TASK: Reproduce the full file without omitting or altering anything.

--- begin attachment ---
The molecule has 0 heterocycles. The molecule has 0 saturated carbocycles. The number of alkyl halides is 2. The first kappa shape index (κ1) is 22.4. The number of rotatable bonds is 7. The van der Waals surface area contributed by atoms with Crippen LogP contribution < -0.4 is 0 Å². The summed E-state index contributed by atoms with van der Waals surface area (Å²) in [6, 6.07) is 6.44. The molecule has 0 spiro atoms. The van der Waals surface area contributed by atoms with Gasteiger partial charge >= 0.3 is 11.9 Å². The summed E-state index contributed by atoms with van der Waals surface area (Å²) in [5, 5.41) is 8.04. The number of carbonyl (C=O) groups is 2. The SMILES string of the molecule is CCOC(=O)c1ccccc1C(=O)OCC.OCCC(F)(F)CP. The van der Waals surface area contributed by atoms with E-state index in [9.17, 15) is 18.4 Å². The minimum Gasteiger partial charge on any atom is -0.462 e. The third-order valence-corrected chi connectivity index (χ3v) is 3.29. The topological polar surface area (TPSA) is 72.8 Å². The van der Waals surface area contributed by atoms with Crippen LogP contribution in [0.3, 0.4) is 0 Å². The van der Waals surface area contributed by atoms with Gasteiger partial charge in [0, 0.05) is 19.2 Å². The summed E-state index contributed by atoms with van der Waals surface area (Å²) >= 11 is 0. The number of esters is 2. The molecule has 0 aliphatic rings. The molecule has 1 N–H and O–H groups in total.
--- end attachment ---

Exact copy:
The molecule has 0 heterocycles. The molecule has 0 saturated carbocycles. The number of alkyl halides is 2. The first kappa shape index (κ1) is 22.4. The number of rotatable bonds is 7. The van der Waals surface area contributed by atoms with Crippen LogP contribution < -0.4 is 0 Å². The summed E-state index contributed by atoms with van der Waals surface area (Å²) in [6, 6.07) is 6.44. The molecule has 0 spiro atoms. The van der Waals surface area contributed by atoms with Gasteiger partial charge >= 0.3 is 11.9 Å². The summed E-state index contributed by atoms with van der Waals surface area (Å²) in [5, 5.41) is 8.04. The number of carbonyl (C=O) groups is 2. The SMILES string of the molecule is CCOC(=O)c1ccccc1C(=O)OCC.OCCC(F)(F)CP. The van der Waals surface area contributed by atoms with E-state index in [9.17, 15) is 18.4 Å². The minimum Gasteiger partial charge on any atom is -0.462 e. The third-order valence-corrected chi connectivity index (χ3v) is 3.29. The topological polar surface area (TPSA) is 72.8 Å². The van der Waals surface area contributed by atoms with Crippen LogP contribution in [0.3, 0.4) is 0 Å². The van der Waals surface area contributed by atoms with Gasteiger partial charge in [0, 0.05) is 19.2 Å². The summed E-state index contributed by atoms with van der Waals surface area (Å²) >= 11 is 0. The number of esters is 2. The molecule has 0 aliphatic rings. The molecule has 1 N–H and O–H groups in total.